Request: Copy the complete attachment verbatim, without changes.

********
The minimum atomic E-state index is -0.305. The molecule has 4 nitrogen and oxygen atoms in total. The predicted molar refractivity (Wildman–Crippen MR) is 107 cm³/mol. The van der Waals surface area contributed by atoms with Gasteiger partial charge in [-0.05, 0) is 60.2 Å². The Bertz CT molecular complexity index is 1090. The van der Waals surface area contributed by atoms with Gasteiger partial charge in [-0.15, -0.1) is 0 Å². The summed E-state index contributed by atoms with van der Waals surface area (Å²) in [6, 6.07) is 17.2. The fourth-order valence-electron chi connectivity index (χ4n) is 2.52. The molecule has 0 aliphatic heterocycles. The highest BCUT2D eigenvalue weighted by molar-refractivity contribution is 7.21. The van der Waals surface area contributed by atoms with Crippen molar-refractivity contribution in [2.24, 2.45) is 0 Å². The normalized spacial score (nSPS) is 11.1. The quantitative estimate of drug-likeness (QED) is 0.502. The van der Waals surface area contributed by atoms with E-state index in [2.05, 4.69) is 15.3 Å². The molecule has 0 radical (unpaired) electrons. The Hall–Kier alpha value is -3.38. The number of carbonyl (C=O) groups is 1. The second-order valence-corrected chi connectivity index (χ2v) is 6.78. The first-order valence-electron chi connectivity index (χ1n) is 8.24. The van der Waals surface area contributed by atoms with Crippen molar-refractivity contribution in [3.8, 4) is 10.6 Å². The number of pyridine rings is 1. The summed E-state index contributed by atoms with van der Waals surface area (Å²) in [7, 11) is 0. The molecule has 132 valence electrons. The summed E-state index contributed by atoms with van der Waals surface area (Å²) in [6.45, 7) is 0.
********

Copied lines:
The minimum atomic E-state index is -0.305. The molecule has 4 nitrogen and oxygen atoms in total. The predicted molar refractivity (Wildman–Crippen MR) is 107 cm³/mol. The van der Waals surface area contributed by atoms with Gasteiger partial charge in [-0.05, 0) is 60.2 Å². The Bertz CT molecular complexity index is 1090. The van der Waals surface area contributed by atoms with Gasteiger partial charge in [-0.15, -0.1) is 0 Å². The summed E-state index contributed by atoms with van der Waals surface area (Å²) in [6, 6.07) is 17.2. The fourth-order valence-electron chi connectivity index (χ4n) is 2.52. The molecule has 0 aliphatic heterocycles. The highest BCUT2D eigenvalue weighted by molar-refractivity contribution is 7.21. The van der Waals surface area contributed by atoms with Crippen molar-refractivity contribution in [2.24, 2.45) is 0 Å². The normalized spacial score (nSPS) is 11.1. The quantitative estimate of drug-likeness (QED) is 0.502. The van der Waals surface area contributed by atoms with E-state index in [2.05, 4.69) is 15.3 Å². The molecule has 0 radical (unpaired) electrons. The Hall–Kier alpha value is -3.38. The number of carbonyl (C=O) groups is 1. The second-order valence-corrected chi connectivity index (χ2v) is 6.78. The first-order valence-electron chi connectivity index (χ1n) is 8.24. The van der Waals surface area contributed by atoms with Crippen molar-refractivity contribution in [3.8, 4) is 10.6 Å². The number of pyridine rings is 1. The summed E-state index contributed by atoms with van der Waals surface area (Å²) in [7, 11) is 0. The molecule has 132 valence electrons. The summed E-state index contributed by atoms with van der Waals surface area (Å²) in [6.45, 7) is 0.